To solidify this interpretation, you might do one of the following things:
- Have a conversation with your sibling about the issues that have been raised.
- Write a letter to the part of your identity that needs to feel powerful and superior.
- Consider alternative behaviors to reflect the insight gained from your dreams.
This process could stop recurring dreams because you’re signaling to your unconscious mind that something is being done to tackle the issue.
Common Dream Symbols
Here are some common dream symbols to start your dream analysis:
Dreaming of Strangers
The people in our dreams often symbolize aspects of ourselves. To dream of strangers might suggest that you feel like a stranger to yourself.
This might indicate that, in your daily life, you are suppressing or hiding part of your identity. Perhaps this has led to deep-seated frustration, which is being expressed by your unconscious mind.
If you dream of being inside a stranger’s home, this may suggest you’re misguided and trying to decide where you belong. It might indicate that you feel fraudulent or out of place in your career or home life.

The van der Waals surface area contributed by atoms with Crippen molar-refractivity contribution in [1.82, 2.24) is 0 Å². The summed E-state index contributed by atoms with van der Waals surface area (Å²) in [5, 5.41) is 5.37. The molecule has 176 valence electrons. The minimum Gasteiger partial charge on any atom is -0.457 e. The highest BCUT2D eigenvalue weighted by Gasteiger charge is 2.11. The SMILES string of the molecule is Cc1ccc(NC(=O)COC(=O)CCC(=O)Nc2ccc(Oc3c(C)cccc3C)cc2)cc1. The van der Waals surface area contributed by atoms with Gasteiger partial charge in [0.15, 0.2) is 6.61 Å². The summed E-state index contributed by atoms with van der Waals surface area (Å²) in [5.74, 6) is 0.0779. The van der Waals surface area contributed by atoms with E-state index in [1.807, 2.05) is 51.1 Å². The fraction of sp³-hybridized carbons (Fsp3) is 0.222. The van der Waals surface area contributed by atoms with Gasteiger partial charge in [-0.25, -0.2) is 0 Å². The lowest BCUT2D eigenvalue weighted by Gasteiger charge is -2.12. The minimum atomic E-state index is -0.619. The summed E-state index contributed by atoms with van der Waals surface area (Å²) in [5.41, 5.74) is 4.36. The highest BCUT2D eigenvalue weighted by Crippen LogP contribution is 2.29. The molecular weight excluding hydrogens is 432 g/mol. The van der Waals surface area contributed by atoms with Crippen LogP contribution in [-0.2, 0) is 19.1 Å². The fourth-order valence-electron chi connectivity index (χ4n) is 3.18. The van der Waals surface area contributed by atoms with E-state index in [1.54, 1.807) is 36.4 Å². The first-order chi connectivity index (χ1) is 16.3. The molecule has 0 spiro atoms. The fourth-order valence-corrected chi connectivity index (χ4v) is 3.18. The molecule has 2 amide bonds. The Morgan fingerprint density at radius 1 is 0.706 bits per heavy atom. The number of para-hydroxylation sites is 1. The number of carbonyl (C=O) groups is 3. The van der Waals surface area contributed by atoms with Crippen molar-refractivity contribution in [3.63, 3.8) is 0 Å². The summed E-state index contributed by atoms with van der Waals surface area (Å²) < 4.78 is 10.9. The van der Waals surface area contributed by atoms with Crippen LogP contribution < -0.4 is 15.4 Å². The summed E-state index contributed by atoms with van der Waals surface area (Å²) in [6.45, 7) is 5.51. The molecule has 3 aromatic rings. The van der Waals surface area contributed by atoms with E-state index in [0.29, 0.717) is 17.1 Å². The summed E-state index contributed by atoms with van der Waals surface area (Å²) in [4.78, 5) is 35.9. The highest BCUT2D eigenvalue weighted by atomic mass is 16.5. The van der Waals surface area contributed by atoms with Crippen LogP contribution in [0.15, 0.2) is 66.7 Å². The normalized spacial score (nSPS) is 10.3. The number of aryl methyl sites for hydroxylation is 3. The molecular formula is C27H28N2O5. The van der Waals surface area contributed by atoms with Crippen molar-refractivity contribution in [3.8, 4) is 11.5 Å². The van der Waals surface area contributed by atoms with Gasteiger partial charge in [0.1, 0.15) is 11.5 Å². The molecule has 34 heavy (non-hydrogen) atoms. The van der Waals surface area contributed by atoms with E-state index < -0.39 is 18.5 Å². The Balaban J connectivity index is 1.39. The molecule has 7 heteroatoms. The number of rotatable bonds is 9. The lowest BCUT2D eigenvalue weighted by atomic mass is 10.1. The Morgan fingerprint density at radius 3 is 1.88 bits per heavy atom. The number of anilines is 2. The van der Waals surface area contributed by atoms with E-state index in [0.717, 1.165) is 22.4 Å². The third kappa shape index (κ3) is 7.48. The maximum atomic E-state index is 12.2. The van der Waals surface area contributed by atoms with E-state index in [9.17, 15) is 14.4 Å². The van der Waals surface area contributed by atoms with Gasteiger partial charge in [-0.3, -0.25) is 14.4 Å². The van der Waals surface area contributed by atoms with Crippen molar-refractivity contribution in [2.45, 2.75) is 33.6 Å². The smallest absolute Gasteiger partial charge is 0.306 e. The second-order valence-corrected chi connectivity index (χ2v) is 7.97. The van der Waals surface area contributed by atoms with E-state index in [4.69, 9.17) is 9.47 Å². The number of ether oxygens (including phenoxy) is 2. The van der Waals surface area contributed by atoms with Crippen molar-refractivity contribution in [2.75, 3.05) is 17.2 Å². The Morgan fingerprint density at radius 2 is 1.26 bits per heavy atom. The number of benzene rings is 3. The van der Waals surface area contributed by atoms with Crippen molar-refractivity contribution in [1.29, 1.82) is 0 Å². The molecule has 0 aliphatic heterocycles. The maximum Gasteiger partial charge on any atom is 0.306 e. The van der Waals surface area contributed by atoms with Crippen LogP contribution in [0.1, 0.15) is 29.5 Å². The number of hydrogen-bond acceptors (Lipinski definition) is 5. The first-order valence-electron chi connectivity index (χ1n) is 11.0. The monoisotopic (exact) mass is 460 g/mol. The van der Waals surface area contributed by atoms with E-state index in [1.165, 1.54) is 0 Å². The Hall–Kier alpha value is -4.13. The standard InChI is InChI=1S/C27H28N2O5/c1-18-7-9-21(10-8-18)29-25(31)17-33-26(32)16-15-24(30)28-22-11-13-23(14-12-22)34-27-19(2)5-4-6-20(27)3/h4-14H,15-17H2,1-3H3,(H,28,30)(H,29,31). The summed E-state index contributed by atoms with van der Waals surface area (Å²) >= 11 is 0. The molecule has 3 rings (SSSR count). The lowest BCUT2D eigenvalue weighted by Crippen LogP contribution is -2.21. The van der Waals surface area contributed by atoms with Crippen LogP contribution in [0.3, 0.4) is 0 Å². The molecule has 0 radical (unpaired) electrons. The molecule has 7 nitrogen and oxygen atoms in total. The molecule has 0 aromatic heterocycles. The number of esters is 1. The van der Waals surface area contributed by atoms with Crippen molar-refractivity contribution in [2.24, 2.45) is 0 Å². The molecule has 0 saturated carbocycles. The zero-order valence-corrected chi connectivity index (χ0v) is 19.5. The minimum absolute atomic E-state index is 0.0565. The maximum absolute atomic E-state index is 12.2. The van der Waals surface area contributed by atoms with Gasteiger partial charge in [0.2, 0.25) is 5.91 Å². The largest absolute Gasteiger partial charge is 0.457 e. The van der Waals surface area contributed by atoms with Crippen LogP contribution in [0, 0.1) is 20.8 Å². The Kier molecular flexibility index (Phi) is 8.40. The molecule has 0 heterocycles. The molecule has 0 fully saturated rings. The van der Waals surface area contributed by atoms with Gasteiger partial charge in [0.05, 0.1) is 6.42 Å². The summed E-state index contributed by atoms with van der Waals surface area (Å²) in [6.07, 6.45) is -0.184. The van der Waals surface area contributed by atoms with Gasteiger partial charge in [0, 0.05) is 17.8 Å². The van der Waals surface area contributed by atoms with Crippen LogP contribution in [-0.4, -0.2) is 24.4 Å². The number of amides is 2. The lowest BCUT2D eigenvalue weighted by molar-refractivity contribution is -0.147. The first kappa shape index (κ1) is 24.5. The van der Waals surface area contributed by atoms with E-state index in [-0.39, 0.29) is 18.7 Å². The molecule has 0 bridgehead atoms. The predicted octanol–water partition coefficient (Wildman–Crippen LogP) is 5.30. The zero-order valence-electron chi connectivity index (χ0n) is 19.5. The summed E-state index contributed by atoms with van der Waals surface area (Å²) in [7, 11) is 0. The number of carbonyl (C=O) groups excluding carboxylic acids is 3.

Dreaming of Someone You Haven’t Seen for Years
We often dream about things that started as strong emotional experiences in our lives.
Think about the person you’re dreaming of. Did they stir up a significant emotional response in you long ago? If not, perhaps they embody an emotional experience you’ve had. For example, perhaps this person you’ve been dreaming of was a childhood friend you made at a sports club.
Let’s assume you secretly hated attending this sports club, but you did it for your family out of a sense of duty, so you learned to associate your friend with this sense of duty.
Now that you’re dreaming about this person years later, it might suggest that this sense of duty has become relevant in your life again and is causing you issues.
Dreaming of A Love Interest
Residue dreams are the least symbolic of all dreams because they’re mostly a regurgitation of our conscious thoughts and experiences during the day. If you constantly see and think about your love interest, it’s probably no surprise that you’re dreaming about them.
Dreaming of Famous People
Jung said that the people in our dreams represent elements of ourselves. Think about the characteristics of this celebrity. Are they abrupt? Are they an exhibitionist? Are they honest?